We all know that the best way to get good at something is to do it over and over. This is the way we hone our talents, learn new skills, and get more comfortable in new situations. We practice. We’re not as good the first time we drive a car/bake a souffle/perform on stage as we are the tenth or hundredth time we do so. The more we practice, the better we get.
What behaviors are you practicing?
It’s one thing to practice the things we want to hone or learn better. Alas, many of us tend to practice things we don’t so much want to get better at. We may find ourselves inadvertently becoming experts in unhelpful or unhealthy behaviors — such as procrastinating or fretting or stressing out or excessively surfing social media. Again, whatever we do a lot of, we tend to get good at it.
What do you do over and over these days? What habits are you cultivating? Are you honing your talents…or are you getting very good at, say, procrastinating? Are you learning new skills or are you perfecting your fretting? Are you getting more comfortable with different audiences or situations…or are you finding that more and more of your day is frittering away to internet surfing or social media?
Question: What behaviors are you practicing these days? What do you do over and over? Make a list
Of these, circle those which are unhelpful or unhealthy actions that are you would prefer to be doing less often.
Make a second list: What would you rather be doing? What helpful or healthy behaviors you would prefer to get better at — or do more of? What would you like to be practicing?
What thoughts are you practicing?
The action we do most during the day is to think. Certain thoughts tend to repeat in our heads. Again, whatever we do a lot of, we tend to get good at it: We can be thinking healthy, helpful thoughts over and over…or we can be practicing unhelpful or unhealthy thoughts repeatedly.
Question: What thoughts are you practicing these days? What do you think over and over? Make a list
Of these, circle those which are unhelpful or unhealthy or are otherwise thoughts you’d prefer to think less often.
How much are you practicing thoughts that give you joy? To what extent are you practicing thoughts that give you pain?
Make a second list: What would you rather be thinking? What helpful or healthy thoughts would you like to be practicing? How could you re-frame a negative or painful thought in a way that is healthier or more helpful?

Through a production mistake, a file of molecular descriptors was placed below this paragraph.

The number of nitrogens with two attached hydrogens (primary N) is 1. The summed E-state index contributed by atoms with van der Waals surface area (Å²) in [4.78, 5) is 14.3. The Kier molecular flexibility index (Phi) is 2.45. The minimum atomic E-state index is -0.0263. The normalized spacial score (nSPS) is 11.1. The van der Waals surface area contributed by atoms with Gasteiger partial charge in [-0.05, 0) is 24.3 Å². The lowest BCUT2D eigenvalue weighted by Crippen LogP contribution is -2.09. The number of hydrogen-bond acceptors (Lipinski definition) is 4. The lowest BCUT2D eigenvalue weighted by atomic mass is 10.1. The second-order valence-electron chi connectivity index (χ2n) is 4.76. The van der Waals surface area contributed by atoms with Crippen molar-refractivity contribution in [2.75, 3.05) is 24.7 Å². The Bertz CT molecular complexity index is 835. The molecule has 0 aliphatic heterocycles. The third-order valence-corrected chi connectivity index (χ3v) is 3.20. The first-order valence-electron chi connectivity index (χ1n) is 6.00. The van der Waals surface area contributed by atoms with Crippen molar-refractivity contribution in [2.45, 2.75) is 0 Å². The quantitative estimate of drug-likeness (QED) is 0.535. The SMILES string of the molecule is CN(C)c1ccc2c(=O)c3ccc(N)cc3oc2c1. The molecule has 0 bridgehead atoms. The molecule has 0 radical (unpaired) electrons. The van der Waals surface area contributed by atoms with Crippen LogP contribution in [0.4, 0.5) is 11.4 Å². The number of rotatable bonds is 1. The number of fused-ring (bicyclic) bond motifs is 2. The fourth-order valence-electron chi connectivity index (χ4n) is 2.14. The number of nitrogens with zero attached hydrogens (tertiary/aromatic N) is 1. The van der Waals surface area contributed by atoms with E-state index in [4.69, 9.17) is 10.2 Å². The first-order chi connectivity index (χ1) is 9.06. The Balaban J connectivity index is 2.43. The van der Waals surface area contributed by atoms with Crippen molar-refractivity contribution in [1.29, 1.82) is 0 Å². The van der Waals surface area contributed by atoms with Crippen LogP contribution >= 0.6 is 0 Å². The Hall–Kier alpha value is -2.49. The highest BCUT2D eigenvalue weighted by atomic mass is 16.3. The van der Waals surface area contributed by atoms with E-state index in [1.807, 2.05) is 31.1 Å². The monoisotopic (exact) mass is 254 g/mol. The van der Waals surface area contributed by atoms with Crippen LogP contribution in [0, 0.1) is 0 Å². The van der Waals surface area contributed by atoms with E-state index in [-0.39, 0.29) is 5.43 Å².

What words are you practicing?
Let’s take a closer look at the thoughts you are practicing. What words do you use over and over in your internal dialogue? How do they affect you? Are they positive, encouraging, or inspiring — or are they negative, hurtful, or otherwise unpleasant?
To what extent are you practicing words that soothe you or give you hope? To what extent are you berating yourself or expecting the worse?
What is your general tone?
Odds are high you may not realize what you’re doing until you stop and examine the actual words you use. This is pretty common among my coaching clients. For example, Cherie came to me as a fairly tense person who was quite demanding of herself. She couldn’t see it. She believed she was being unconditionally positive and supportive of herself and the personal changes she wanted to make. When I asked her what she wanted as a priority this week, she furrowed her brow and said, “I don’t want to get distracted. I don’t want to backslide. I don’t want to make more stupid mistakes.”
“Okay, you’re telling me what you don’t want. What do you want?”
I watched the insight dawn as her whole face brightened and relaxed. “Ah,” she laughed. “I want to be focused. I want to be ‘in the moment’.” She paused and shook her head. “Wow, that feels a whole lot better!”
Part of the shift she felt was from re-framing things from negative terms into positive words. Most of it came from releasing that tense, school-marm tone (as if she was saying, “I better not make any more stupid mistakes or else!”) and being kinder with herself.
How do you speak to yourself? To what extent are you your own best friend — or your own worst enemy?
Bottom line: you have an opportunity, right now, to examine what you’re practicing — in thought, word and deed — and to make adjustments as needed.
Activity: This week, pause at least once a day to monitor what you’re doing. If you’re doing something unhelpful or unhealthy, stop. Pick something from your ‘helpful & healthy’ list to do instead.
Activity: This week, pause at least once a day to monitor what you’re thinking. What words are you using? What is your tone? If you’re doing something unhelpful or unhealthy, stop. What would you rather be thinking? Use your creativity to reframe the problematic thought. Devise a more positive, soothing or pleasant thought to practice instead.
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